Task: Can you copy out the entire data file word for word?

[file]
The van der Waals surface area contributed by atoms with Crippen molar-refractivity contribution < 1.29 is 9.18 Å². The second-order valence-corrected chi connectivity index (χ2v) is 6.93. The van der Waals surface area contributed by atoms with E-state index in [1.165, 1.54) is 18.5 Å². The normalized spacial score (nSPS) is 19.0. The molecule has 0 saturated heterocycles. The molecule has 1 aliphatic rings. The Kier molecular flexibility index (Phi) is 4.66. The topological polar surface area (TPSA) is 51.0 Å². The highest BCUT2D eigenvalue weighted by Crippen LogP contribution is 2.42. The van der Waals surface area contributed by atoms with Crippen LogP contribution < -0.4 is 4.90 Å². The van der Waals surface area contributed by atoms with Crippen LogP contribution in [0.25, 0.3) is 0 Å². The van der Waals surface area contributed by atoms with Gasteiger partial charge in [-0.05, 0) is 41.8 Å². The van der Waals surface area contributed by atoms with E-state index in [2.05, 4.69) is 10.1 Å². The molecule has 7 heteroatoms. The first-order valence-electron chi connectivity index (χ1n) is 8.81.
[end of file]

The van der Waals surface area contributed by atoms with Crippen molar-refractivity contribution < 1.29 is 9.18 Å². The second-order valence-corrected chi connectivity index (χ2v) is 6.93. The van der Waals surface area contributed by atoms with E-state index in [1.165, 1.54) is 18.5 Å². The normalized spacial score (nSPS) is 19.0. The molecule has 0 saturated heterocycles. The molecule has 1 aliphatic rings. The Kier molecular flexibility index (Phi) is 4.66. The topological polar surface area (TPSA) is 51.0 Å². The highest BCUT2D eigenvalue weighted by Crippen LogP contribution is 2.42. The van der Waals surface area contributed by atoms with Crippen LogP contribution < -0.4 is 4.90 Å². The van der Waals surface area contributed by atoms with Crippen LogP contribution in [0.25, 0.3) is 0 Å². The van der Waals surface area contributed by atoms with Gasteiger partial charge in [-0.05, 0) is 41.8 Å². The van der Waals surface area contributed by atoms with E-state index in [2.05, 4.69) is 10.1 Å². The molecule has 7 heteroatoms. The first-order valence-electron chi connectivity index (χ1n) is 8.81.